Shocking images of a young woman, Ashley Smith, dying with a ligature around her neck in a solitary-confinement cell while prison guards watched, were rightly disturbing to many Canadians. A long-overdue inquest into her death is ongoing. But looking more broadly in Canada and around the world, the prolonged use of solitary confinement is coming under fire from mental-health and human rights experts, as well as from prison officials.
A growing body of medical literature documents the lasting and profound psychological damage resulting from solitary confinement. In a 2011 report, the United Nations Special Rapporteur on Torture called for an absolute ban on solitary confinement for youth, for people with mental disabilities and for periods longer than 14 days.
On any given day there are about 850 federal prisoners in solitary confinement or "segregation" (that is, locked in a small cell for at least 23 hours per day with no human contact beyond peering through a meal slot). About 16 per cent were "voluntary" in the sense that the individual sought protective custody out of fear for their own safety. Just more than two per cent were punishments for institutional infractions such as mouthing off to a guard or disobeying an order. All the rest -- more than 80 per cent -- were involuntary placements for "administrative" reasons. Prison officials deemed the isolation necessary for the "good order" of the institution, citing safety concerns or fears for the health of the prisoner (many of whom have mental-health needs that are exacerbated in solitary). In many cases, including Smith's, women and men spend years in "the hole," in a series of placements.
At the provincial level, due to a lack of reporting requirements or oversight, the public simply has no information about the use of solitary confinement in the 13 provincial and territorial corrections systems. My own research in Manitoba, based on documents I received through costly access-to-information requests in 2010, revealed that prisoners in the old Portage Correctional Centre for Women were regularly held in solitary for reasons not permitted by law, including for "overflow."
Numerous reports and commissions of inquiry at the federal level have found prisoners are segregated for illegal reasons and internal review processes are ineffective to enforce the law and address human rights abuses. Past calls for reform and external oversight of segregation, as well as for the diversion of prisoners to the mental-health system rather than segregation, have not been taken up. And the problem is likely to get worse as the prison population grows.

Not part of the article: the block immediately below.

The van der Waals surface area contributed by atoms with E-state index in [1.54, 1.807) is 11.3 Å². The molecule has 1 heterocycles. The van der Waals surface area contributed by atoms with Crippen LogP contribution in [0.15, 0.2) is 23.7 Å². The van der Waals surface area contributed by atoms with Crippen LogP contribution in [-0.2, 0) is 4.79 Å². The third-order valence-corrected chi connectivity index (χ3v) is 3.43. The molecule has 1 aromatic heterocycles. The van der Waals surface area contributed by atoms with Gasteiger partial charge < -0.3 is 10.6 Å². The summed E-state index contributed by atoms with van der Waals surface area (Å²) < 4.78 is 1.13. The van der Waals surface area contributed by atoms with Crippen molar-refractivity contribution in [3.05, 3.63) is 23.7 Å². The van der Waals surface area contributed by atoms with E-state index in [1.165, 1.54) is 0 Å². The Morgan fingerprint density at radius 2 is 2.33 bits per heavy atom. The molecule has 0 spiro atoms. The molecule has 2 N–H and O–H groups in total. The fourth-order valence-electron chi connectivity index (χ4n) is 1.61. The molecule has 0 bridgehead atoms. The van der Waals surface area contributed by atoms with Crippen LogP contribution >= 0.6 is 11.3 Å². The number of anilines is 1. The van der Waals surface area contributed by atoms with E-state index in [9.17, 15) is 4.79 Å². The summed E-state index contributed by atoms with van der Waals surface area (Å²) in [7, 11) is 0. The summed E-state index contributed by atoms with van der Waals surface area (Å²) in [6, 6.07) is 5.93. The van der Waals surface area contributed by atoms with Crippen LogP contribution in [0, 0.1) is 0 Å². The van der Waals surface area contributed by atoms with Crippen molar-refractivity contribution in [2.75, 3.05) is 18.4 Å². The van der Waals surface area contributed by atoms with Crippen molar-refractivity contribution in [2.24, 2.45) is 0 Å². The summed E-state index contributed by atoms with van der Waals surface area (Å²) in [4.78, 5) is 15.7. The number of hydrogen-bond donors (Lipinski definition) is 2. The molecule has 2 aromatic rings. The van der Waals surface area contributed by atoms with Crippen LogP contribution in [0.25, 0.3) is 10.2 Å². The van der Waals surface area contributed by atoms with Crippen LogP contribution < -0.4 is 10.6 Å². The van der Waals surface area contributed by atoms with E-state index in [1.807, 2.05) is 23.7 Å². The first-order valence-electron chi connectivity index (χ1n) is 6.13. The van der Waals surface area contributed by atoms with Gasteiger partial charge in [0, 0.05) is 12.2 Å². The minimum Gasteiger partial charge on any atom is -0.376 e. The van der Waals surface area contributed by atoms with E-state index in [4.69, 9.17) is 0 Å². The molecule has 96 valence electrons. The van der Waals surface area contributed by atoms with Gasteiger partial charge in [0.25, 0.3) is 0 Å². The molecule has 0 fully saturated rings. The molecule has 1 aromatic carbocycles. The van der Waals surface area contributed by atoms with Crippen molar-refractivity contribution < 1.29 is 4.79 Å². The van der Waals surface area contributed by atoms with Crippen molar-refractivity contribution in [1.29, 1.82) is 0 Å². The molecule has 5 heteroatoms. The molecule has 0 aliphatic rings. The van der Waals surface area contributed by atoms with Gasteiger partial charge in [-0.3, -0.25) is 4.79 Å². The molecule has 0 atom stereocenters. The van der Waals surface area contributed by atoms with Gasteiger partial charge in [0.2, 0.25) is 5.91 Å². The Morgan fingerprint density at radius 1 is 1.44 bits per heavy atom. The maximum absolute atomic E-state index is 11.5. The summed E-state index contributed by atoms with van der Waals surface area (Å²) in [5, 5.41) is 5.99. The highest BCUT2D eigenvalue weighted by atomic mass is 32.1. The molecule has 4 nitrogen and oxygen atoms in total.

But there are signs of change in surprising places. South of the border, the widespread practice of prolonged segregation in state "supermax" prisons, which rose to prominence in the 1990s, is being questioned by courts and lawmakers. In the summer of 2012, a U.S. Senate judiciary committee held that country's first congressional hearing on solitary confinement. In the face of lawsuits and compelling evidence of solitary's negative effects, some states from Mississippi to Maine have radically reduced their use of solitary confinement, a move that has resulted in safer prisons for staff and prisoners.
In Canada, this issue is not on any legislative agenda, yet the human and fiscal costs of solitary confinement are enormous. A groundbreaking lawsuit launched in B.C. argues that the federal policy of prolonged segregation of female prisoners violates the Canadian Charter of Rights and Freedoms. Perhaps the awareness raised by this litigation, as well as through the Smith inquest, will cause Canadians to rethink our counterproductive and inhumane reliance on solitary confinement.
Debra Parkes is associate dean in the faculty of law, University of Manitoba. She is co-ordinating Ending the Isolation: An International Conference on Human Rights and Solitary Confinement on March 22-23 in Winnipeg. robsonhall.ca/endingisolation.
See also Solitary is not for kids and Dying in prison is cruel at wfp.to/comment.